Minister knocks off Berger's son in congressional race
Posted July 15, 2014
Updated July 16, 2014
RALEIGH, N.C. — Greensboro Baptist minister Mark Walker won a harsh fight for the Republican nomination for an open North Carolina congressional seat on Tuesday.
Walker captured 58 percent of the vote in unofficial returns with 80 percent of the precincts reporting in the primary runoff. Phil Berger Jr., Rockingham County district attorney and son of powerful state Senate leader Phil Berger, had 42 percent in the 6th District race.
Next for Walker is the showdown in the November general election against Democrat Laura Fjeld, a retired University of North Carolina system administrator. They will vie to replace 30-year GOP Congressman Howard Coble, who is retiring at age 83.
The race was marked by barbs from both sides.
Berger's campaign called Walker dishonest, deceptive and a liar after he wrongly accused Berger during a televised debate last Friday of being reprimanded by the state Supreme Court for an ethics violation. The case Walker cited was a U.S. Supreme Court case from 1935 unrelated to Berger. Walker later acknowledged his mistake.
Berger mocked Walker's explanation that a reference on his Facebook page that he attended the University of North Carolina at Greensboro was that someone hacked the online site to add that inaccurate information.
Walker criticized Berger's ties to established Republican politicians in Washington and Raleigh and called himself the everyman outsider.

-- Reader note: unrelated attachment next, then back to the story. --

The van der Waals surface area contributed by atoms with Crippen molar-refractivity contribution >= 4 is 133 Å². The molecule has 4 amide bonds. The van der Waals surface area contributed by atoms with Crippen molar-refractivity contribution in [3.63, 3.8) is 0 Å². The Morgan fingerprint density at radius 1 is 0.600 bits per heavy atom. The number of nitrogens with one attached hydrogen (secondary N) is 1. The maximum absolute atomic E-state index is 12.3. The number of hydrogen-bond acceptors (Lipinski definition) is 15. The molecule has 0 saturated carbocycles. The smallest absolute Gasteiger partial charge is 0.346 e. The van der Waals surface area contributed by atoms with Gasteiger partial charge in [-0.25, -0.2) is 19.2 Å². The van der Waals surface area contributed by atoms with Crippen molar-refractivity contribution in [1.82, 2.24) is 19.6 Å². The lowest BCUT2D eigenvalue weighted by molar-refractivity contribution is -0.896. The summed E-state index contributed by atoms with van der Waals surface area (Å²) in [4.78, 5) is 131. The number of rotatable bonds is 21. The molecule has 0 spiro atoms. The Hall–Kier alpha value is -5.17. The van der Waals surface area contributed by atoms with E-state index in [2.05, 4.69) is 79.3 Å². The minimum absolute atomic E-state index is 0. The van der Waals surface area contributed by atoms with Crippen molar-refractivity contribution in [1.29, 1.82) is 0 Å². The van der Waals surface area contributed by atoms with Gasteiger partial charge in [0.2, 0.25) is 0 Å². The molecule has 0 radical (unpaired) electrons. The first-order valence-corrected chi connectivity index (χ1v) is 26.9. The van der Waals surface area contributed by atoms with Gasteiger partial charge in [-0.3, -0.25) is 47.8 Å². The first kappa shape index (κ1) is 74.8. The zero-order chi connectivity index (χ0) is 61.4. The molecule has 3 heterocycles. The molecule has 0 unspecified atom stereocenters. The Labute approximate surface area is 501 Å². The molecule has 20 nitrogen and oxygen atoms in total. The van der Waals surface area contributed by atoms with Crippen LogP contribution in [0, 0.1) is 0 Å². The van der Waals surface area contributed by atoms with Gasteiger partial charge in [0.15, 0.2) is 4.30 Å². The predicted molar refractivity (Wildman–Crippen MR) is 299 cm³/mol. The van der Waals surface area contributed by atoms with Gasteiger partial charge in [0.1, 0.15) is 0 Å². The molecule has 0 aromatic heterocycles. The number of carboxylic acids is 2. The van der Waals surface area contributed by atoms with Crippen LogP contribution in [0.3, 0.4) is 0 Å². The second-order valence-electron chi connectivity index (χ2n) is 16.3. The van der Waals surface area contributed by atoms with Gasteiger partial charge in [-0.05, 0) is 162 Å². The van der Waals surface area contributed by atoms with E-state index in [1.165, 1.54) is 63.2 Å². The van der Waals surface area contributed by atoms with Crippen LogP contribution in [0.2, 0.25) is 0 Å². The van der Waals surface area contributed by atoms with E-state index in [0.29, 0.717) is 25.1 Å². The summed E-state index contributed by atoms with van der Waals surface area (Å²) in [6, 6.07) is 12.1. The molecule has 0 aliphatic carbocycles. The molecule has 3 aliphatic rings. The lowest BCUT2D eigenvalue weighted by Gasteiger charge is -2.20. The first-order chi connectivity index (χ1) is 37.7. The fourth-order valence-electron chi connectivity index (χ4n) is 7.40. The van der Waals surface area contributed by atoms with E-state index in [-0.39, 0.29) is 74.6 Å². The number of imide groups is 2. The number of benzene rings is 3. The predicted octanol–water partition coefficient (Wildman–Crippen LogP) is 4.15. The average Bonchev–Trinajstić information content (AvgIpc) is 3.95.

Yet, after his win, Walker refused to characterize the race as bitter or acrimonious.
"Only in the last week did we push back on some of the attacks," Walker said.
He said he would try to convey to voters that he is a candidate for the entire district and not for certain factions.
"We would just like to be that candidate that represents every single man and woman no matter what their party affiliation," he said.
Neither Berger nor his representative could be reached for comment Tuesday night.
Fjeld immediately seized on Walker's victory with an appeal to the mainstream Republicans who might find some of Walker's stances a bit too extreme.
"Those mainstream Republican voters who are disappointed with their extremist nominee have a home in my campaign," she said in a statement. "I represent mainstream North Carolina values and will work with Republicans, independents and Democrats to create jobs and improve education.”
Problems appeared to be few for an election which likely would attract fewer than 4 percent of the state's registered voters. One precinct in Forsyth County opened 15 minutes late, state elections board spokesman Josh Lawson said. A precinct in the rural Beaufort County community of Pinetown operated on backup power for about an hour after a storm rolled through, county elections director Kellie Hopkins.
Democrats in the 5th Congressional District, which runs from the Winston-Salem suburbs to the Tennessee border, chose Josh Brannon, a software developer from Watauga County, over Gardenia Henley, of Winston-Salem, a retired federal employee.
With most precincts reporting, Brannon had 65 percent of the vote, while Henley had 35 percent.
Brannon faces Republican incumbent U.S. Rep. Virginia Foxx.
Both Walker and Berger called for repeal of the federal health care law and oppose abortion and new gun-control laws. Both support taxpayer-funded vouchers for private schools and reduced spending, taxes and regulations.